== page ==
Our breeding programmes in South Africa have an extensive collection of eucalypt genetic material, comprising more than 20 eucalypt species from Australia and Indonesia. This valuable genetic resource gives our breeders the flexibility to identify the most suitable material for our end uses in terms of growth and fibre properties. This gene pool will also allow for some protection against pests and diseases that could challenge the species and taxa in the future.
Sappi improves its planting stock using conventional breeding by selecting and crossing superior individuals, much like the breeding in other commercial plant crops. As part of this process, Eucalyptus hybrids have been developed for several reasons, including: to combine the desired traits of two different species; to exploit hybrid vigour, and to increase adaptability to areas that are marginal for either of the parent species. We have commercialised two eucalypt hybrid crosses with superior disease resistance and yield gains of about 30% compared to pure E. grandis seedlings.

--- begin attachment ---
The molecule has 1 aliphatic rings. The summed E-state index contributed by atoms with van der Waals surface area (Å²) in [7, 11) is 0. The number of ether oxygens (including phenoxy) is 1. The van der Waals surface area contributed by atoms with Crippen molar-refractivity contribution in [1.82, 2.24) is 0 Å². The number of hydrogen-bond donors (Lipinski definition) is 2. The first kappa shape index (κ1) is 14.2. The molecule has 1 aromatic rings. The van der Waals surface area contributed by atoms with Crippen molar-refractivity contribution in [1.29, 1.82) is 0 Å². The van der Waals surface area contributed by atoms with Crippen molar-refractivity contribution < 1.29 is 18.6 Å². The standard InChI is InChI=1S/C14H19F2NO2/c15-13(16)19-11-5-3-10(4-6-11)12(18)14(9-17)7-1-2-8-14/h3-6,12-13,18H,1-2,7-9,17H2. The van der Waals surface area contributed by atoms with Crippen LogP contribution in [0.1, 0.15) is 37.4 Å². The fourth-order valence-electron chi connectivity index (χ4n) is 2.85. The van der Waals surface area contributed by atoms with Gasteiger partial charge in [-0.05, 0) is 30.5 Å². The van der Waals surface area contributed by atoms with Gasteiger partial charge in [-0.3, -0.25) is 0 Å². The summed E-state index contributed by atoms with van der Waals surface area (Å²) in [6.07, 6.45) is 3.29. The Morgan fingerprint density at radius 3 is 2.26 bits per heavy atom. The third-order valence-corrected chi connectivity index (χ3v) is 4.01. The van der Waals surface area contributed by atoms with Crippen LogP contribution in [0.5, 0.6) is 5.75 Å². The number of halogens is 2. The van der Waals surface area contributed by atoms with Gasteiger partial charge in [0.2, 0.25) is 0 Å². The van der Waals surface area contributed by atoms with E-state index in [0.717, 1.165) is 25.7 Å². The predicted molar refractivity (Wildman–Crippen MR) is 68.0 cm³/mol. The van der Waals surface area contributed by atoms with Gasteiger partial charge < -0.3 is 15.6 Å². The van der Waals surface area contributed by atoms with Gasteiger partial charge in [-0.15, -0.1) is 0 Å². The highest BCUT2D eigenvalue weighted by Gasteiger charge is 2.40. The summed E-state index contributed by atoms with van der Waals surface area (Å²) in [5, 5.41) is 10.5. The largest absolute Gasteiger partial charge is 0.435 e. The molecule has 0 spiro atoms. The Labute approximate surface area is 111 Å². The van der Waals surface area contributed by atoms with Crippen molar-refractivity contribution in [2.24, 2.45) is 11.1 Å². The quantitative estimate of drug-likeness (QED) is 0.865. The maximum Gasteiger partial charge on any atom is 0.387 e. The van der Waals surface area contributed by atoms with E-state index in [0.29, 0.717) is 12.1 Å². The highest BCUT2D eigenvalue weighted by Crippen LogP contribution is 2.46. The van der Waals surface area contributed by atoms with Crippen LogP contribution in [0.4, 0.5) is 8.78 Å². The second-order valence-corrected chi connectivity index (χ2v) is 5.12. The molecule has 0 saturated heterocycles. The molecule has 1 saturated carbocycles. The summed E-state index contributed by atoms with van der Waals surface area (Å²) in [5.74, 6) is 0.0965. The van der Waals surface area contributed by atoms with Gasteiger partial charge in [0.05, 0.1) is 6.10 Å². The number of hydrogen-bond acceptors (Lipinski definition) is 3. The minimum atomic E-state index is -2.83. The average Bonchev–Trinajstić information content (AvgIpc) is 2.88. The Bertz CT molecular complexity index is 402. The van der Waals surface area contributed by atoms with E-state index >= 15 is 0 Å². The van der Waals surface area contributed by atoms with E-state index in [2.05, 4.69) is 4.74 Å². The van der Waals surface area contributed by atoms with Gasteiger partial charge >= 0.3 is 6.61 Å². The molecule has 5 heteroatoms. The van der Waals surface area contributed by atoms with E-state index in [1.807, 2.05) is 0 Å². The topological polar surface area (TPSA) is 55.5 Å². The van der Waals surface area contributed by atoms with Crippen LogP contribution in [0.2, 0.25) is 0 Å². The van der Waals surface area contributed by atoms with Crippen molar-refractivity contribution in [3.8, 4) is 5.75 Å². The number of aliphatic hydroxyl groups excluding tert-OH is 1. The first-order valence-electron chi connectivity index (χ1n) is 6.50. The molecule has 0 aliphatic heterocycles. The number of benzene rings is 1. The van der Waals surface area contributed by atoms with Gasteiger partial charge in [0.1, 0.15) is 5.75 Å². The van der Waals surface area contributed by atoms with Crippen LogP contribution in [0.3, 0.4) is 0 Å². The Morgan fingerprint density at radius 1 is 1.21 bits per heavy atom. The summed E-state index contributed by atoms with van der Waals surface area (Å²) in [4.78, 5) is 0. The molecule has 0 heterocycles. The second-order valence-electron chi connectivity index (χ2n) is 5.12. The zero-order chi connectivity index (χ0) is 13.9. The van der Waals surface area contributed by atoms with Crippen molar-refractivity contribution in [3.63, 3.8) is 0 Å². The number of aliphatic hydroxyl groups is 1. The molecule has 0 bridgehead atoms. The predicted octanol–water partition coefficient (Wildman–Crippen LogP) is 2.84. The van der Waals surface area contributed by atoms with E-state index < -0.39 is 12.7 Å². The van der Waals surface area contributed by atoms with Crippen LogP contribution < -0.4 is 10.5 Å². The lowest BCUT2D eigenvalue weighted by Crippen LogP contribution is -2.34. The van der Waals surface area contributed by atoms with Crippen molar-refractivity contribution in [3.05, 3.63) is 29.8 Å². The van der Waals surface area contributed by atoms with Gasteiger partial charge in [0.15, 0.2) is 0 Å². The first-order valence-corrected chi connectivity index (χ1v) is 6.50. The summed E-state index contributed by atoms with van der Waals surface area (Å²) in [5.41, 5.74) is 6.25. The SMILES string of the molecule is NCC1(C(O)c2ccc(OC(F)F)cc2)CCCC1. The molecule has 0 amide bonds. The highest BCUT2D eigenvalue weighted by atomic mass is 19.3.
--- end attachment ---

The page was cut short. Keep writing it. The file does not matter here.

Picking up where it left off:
We also make use of various cutting edge molecular tools that allow us to determine varietal identity and pedigrees of the populations we work with as well as better understand processes of commercial interest, such as the genetic control of wood formation and disease resistance. Key to our breeding process is the use of molecular resources (e.g. DNA markers) to select superior trees at a younger age and also increase selection intensities, thereby accelerating our breeding initiatives.
We do not plant or process any genetically modified (GM) trees in line with current Forest Stewardship Council™ (FSC™ N003159); and Programme for the Endorsement of Forest Certification™ (PEFC/01-44-43) standards. However, we have taken the decision to understand the challenges and risks associated with GM tree crops. While we envisage possible environmental, social and reputational risks, this may be a potential method to adapt our future plantations to a changing climate.